5. The Monster at the End of This Book

It’s the introduction of Chuck Shurley, who I love so much I can hardly stand it.

This is very much attributed to the fact that he’s a writer AND the most powerful being in the universe. That makes me happy.

I nearly put “The Real Ghostbusters” on the list, but since this one was here I made room for some others. That’s a great Chuck episode, but I feel like this is the Chuck episode. I feel for him. I’d be pretty freaked if my characters showed up at my door, irate for putting them in horrible situations. That is what would happen too, if my characters were real.

The way that Sam and Dean keep attempting to evade the prophecies, only to cause them to happen, is executed brilliantly. A second viewing of this episode could really serve an audience member too, once you get what’s going on, and the way they keep running into what they meant to be running away from.

It also has a lot of exposition that is important for later on in the arc of the series, but it never feels like the story is moving too sluggishly or that the writers are actually giving exposition. For the most part it’s hidden pretty well.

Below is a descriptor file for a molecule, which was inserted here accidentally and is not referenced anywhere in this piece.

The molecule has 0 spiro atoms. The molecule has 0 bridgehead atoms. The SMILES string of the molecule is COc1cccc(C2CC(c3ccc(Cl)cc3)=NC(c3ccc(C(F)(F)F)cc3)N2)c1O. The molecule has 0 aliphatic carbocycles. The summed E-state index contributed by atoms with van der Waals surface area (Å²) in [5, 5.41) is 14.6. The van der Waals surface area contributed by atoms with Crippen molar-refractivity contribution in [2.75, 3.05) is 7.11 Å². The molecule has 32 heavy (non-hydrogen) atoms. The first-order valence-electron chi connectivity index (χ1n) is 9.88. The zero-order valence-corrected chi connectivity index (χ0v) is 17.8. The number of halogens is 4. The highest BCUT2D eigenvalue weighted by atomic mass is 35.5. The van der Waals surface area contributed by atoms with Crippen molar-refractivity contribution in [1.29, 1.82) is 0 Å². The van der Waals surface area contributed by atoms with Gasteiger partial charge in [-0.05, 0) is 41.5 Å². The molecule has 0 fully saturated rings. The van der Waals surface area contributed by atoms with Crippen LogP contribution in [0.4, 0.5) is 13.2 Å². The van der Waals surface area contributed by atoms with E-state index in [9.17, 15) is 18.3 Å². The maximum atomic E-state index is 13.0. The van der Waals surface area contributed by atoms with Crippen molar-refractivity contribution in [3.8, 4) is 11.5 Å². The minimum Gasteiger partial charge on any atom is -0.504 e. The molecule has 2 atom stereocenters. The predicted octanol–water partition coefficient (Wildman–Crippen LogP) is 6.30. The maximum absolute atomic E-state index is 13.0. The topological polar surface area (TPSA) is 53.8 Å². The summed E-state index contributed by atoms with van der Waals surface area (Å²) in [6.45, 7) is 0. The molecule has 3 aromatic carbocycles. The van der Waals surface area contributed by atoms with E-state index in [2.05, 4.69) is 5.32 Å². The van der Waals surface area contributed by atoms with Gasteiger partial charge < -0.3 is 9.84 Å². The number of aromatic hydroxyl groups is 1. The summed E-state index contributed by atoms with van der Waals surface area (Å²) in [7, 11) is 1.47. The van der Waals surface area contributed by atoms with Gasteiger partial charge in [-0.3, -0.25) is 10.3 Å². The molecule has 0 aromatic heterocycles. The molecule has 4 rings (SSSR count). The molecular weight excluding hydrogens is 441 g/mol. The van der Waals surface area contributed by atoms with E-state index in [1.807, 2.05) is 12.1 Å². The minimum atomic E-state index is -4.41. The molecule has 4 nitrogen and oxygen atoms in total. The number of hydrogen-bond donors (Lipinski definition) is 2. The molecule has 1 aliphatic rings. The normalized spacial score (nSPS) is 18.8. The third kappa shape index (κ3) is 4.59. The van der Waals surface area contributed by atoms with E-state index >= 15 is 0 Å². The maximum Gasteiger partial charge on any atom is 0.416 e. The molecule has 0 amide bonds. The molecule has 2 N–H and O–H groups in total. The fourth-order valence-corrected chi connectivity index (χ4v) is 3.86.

And the Supernatural books that Chuck pens, themselves, really are badly written, but the fact that Chuck’s a bad writer just makes me like him even more. Bring him back please.

4. Changing Channels

Whose warped brain allowed this to happen? And is there an address where I can send them a fruit basket?


This episode is the height of television parody, even making fun of Grey’s Anatomy, which Jeffrey Dean Morgan, who played Sam and Dean’s father, was on. And they went on to poke fun, specifically of the character Morgan played on the show.